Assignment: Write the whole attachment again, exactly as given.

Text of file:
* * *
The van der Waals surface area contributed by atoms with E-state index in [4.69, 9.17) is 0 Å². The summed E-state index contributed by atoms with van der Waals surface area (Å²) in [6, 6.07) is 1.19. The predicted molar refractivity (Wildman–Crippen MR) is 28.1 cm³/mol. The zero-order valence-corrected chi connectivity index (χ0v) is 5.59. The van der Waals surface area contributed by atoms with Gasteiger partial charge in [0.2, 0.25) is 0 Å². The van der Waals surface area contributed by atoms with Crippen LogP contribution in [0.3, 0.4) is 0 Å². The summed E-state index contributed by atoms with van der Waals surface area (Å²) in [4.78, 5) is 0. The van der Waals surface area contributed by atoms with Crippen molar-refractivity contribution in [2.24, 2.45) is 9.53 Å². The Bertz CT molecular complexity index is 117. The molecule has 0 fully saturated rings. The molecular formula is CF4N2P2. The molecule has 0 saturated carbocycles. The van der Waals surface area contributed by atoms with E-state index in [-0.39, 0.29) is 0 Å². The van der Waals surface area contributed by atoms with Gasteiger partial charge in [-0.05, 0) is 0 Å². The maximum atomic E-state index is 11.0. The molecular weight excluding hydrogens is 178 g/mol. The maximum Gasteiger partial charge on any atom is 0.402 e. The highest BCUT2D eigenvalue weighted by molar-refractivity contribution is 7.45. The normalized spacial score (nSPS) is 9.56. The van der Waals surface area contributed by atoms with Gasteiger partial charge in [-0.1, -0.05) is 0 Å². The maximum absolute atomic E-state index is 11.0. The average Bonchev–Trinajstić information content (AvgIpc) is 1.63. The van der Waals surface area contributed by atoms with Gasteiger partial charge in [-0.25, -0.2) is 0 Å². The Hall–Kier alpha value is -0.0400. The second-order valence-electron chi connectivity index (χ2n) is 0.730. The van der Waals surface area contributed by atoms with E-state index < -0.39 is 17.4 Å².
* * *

The van der Waals surface area contributed by atoms with E-state index in [4.69, 9.17) is 0 Å². The summed E-state index contributed by atoms with van der Waals surface area (Å²) in [6, 6.07) is 1.19. The predicted molar refractivity (Wildman–Crippen MR) is 28.1 cm³/mol. The zero-order valence-corrected chi connectivity index (χ0v) is 5.59. The van der Waals surface area contributed by atoms with Gasteiger partial charge in [0.2, 0.25) is 0 Å². The van der Waals surface area contributed by atoms with Crippen LogP contribution in [0.3, 0.4) is 0 Å². The summed E-state index contributed by atoms with van der Waals surface area (Å²) in [4.78, 5) is 0. The van der Waals surface area contributed by atoms with Crippen molar-refractivity contribution in [2.24, 2.45) is 9.53 Å². The Bertz CT molecular complexity index is 117. The molecule has 0 fully saturated rings. The molecular formula is CF4N2P2. The molecule has 0 saturated carbocycles. The van der Waals surface area contributed by atoms with E-state index in [-0.39, 0.29) is 0 Å². The van der Waals surface area contributed by atoms with Gasteiger partial charge in [-0.05, 0) is 0 Å². The maximum atomic E-state index is 11.0. The molecular weight excluding hydrogens is 178 g/mol. The maximum Gasteiger partial charge on any atom is 0.402 e. The highest BCUT2D eigenvalue weighted by molar-refractivity contribution is 7.45. The normalized spacial score (nSPS) is 9.56. The van der Waals surface area contributed by atoms with Gasteiger partial charge in [-0.1, -0.05) is 0 Å². The maximum absolute atomic E-state index is 11.0. The average Bonchev–Trinajstić information content (AvgIpc) is 1.63. The van der Waals surface area contributed by atoms with Gasteiger partial charge in [-0.25, -0.2) is 0 Å². The Hall–Kier alpha value is -0.0400. The second-order valence-electron chi connectivity index (χ2n) is 0.730. The van der Waals surface area contributed by atoms with E-state index < -0.39 is 17.4 Å².